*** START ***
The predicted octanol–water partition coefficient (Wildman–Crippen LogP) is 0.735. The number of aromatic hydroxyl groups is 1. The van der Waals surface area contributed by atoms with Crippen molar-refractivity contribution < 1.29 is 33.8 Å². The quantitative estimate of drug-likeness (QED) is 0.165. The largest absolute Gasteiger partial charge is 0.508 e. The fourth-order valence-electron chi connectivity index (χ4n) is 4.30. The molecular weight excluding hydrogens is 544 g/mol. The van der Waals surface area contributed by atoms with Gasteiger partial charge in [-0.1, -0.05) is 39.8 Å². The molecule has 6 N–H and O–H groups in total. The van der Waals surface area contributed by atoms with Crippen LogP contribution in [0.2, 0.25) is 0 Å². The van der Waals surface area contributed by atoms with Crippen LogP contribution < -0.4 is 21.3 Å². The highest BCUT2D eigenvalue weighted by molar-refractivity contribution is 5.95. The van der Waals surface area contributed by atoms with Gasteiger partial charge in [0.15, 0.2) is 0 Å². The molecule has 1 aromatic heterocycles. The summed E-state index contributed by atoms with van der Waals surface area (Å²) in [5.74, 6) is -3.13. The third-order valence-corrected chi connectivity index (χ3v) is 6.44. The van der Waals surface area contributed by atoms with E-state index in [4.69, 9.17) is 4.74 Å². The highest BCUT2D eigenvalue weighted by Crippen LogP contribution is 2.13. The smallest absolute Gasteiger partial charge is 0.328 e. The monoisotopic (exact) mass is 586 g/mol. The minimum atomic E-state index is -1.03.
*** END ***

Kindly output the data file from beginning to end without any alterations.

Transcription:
The predicted octanol–water partition coefficient (Wildman–Crippen LogP) is 0.735. The number of aromatic hydroxyl groups is 1. The van der Waals surface area contributed by atoms with Crippen molar-refractivity contribution < 1.29 is 33.8 Å². The quantitative estimate of drug-likeness (QED) is 0.165. The largest absolute Gasteiger partial charge is 0.508 e. The fourth-order valence-electron chi connectivity index (χ4n) is 4.30. The molecular weight excluding hydrogens is 544 g/mol. The van der Waals surface area contributed by atoms with Gasteiger partial charge in [-0.1, -0.05) is 39.8 Å². The molecule has 6 N–H and O–H groups in total. The van der Waals surface area contributed by atoms with Crippen LogP contribution in [0.2, 0.25) is 0 Å². The van der Waals surface area contributed by atoms with Crippen LogP contribution < -0.4 is 21.3 Å². The highest BCUT2D eigenvalue weighted by molar-refractivity contribution is 5.95. The van der Waals surface area contributed by atoms with Gasteiger partial charge in [0.15, 0.2) is 0 Å². The molecule has 1 aromatic heterocycles. The summed E-state index contributed by atoms with van der Waals surface area (Å²) in [5.74, 6) is -3.13. The third-order valence-corrected chi connectivity index (χ3v) is 6.44. The van der Waals surface area contributed by atoms with E-state index in [4.69, 9.17) is 4.74 Å². The highest BCUT2D eigenvalue weighted by Crippen LogP contribution is 2.13. The smallest absolute Gasteiger partial charge is 0.328 e. The monoisotopic (exact) mass is 586 g/mol. The minimum atomic E-state index is -1.03.